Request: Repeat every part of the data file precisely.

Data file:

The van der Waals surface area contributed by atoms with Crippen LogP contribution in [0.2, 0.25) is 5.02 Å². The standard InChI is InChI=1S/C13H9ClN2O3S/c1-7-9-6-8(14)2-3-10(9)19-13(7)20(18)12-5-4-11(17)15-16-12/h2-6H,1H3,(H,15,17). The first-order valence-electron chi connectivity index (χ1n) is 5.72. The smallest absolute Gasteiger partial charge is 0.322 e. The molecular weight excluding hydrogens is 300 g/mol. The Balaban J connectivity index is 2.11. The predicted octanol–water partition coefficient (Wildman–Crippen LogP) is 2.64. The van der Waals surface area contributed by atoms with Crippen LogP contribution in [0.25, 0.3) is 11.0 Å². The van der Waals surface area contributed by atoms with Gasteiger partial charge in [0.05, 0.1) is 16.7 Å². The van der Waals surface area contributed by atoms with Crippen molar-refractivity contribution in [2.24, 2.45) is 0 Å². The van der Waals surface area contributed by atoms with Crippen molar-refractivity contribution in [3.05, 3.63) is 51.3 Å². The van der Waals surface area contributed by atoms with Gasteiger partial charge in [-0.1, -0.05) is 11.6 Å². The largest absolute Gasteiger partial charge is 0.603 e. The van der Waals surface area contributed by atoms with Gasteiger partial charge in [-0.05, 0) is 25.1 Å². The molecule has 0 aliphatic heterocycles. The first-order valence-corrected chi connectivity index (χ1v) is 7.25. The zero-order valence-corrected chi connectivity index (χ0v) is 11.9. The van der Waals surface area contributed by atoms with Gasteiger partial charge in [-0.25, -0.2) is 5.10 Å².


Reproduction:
The van der Waals surface area contributed by atoms with Crippen LogP contribution in [0.2, 0.25) is 5.02 Å². The standard InChI is InChI=1S/C13H9ClN2O3S/c1-7-9-6-8(14)2-3-10(9)19-13(7)20(18)12-5-4-11(17)15-16-12/h2-6H,1H3,(H,15,17). The first-order valence-electron chi connectivity index (χ1n) is 5.72. The smallest absolute Gasteiger partial charge is 0.322 e. The molecular weight excluding hydrogens is 300 g/mol. The Balaban J connectivity index is 2.11. The predicted octanol–water partition coefficient (Wildman–Crippen LogP) is 2.64. The van der Waals surface area contributed by atoms with Crippen LogP contribution in [0.25, 0.3) is 11.0 Å². The van der Waals surface area contributed by atoms with Gasteiger partial charge in [0.05, 0.1) is 16.7 Å². The van der Waals surface area contributed by atoms with Crippen molar-refractivity contribution in [2.24, 2.45) is 0 Å². The van der Waals surface area contributed by atoms with Crippen molar-refractivity contribution in [3.05, 3.63) is 51.3 Å². The van der Waals surface area contributed by atoms with Gasteiger partial charge in [-0.1, -0.05) is 11.6 Å². The largest absolute Gasteiger partial charge is 0.603 e. The van der Waals surface area contributed by atoms with Gasteiger partial charge in [-0.05, 0) is 25.1 Å². The molecule has 0 aliphatic heterocycles. The first-order valence-corrected chi connectivity index (χ1v) is 7.25. The zero-order valence-corrected chi connectivity index (χ0v) is 11.9. The van der Waals surface area contributed by atoms with Gasteiger partial charge in [-0.25, -0.2) is 5.10 Å².